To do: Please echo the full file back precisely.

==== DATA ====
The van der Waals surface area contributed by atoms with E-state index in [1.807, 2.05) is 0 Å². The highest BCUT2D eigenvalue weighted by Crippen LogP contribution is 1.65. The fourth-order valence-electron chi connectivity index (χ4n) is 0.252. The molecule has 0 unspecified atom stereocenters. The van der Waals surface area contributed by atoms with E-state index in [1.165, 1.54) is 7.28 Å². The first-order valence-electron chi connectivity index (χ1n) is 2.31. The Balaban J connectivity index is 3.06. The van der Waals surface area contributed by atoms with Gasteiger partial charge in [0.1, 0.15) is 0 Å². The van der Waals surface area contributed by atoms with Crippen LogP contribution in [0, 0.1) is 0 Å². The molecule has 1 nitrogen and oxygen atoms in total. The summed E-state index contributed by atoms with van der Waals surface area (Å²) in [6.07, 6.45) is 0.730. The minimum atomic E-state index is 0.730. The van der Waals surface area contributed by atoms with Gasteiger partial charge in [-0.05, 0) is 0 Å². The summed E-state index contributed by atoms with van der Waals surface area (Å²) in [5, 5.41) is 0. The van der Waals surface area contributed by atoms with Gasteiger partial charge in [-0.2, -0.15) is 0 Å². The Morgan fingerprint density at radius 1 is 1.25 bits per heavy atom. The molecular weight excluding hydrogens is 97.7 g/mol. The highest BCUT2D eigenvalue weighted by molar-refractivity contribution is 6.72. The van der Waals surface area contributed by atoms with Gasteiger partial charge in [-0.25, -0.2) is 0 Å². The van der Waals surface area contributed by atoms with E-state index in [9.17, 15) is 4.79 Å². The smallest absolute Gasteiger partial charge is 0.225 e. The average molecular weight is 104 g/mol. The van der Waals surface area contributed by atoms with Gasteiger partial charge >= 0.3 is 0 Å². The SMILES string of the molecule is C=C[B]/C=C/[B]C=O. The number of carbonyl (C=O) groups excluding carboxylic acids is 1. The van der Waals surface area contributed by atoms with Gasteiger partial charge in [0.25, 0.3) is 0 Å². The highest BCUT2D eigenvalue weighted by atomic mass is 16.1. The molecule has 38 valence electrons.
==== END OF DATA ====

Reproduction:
The van der Waals surface area contributed by atoms with E-state index in [1.807, 2.05) is 0 Å². The highest BCUT2D eigenvalue weighted by Crippen LogP contribution is 1.65. The fourth-order valence-electron chi connectivity index (χ4n) is 0.252. The molecule has 0 unspecified atom stereocenters. The van der Waals surface area contributed by atoms with E-state index in [1.165, 1.54) is 7.28 Å². The first-order valence-electron chi connectivity index (χ1n) is 2.31. The Balaban J connectivity index is 3.06. The van der Waals surface area contributed by atoms with Gasteiger partial charge in [0.1, 0.15) is 0 Å². The van der Waals surface area contributed by atoms with Crippen LogP contribution in [0, 0.1) is 0 Å². The molecule has 1 nitrogen and oxygen atoms in total. The summed E-state index contributed by atoms with van der Waals surface area (Å²) in [6.07, 6.45) is 0.730. The minimum atomic E-state index is 0.730. The van der Waals surface area contributed by atoms with Gasteiger partial charge in [-0.05, 0) is 0 Å². The summed E-state index contributed by atoms with van der Waals surface area (Å²) in [5, 5.41) is 0. The van der Waals surface area contributed by atoms with Gasteiger partial charge in [-0.2, -0.15) is 0 Å². The Morgan fingerprint density at radius 1 is 1.25 bits per heavy atom. The molecular weight excluding hydrogens is 97.7 g/mol. The highest BCUT2D eigenvalue weighted by molar-refractivity contribution is 6.72. The van der Waals surface area contributed by atoms with Gasteiger partial charge in [-0.25, -0.2) is 0 Å². The van der Waals surface area contributed by atoms with E-state index in [9.17, 15) is 4.79 Å². The smallest absolute Gasteiger partial charge is 0.225 e. The average molecular weight is 104 g/mol. The van der Waals surface area contributed by atoms with Gasteiger partial charge >= 0.3 is 0 Å². The SMILES string of the molecule is C=C[B]/C=C/[B]C=O. The number of carbonyl (C=O) groups excluding carboxylic acids is 1. The van der Waals surface area contributed by atoms with Gasteiger partial charge in [0.25, 0.3) is 0 Å². The highest BCUT2D eigenvalue weighted by atomic mass is 16.1. The molecule has 38 valence electrons.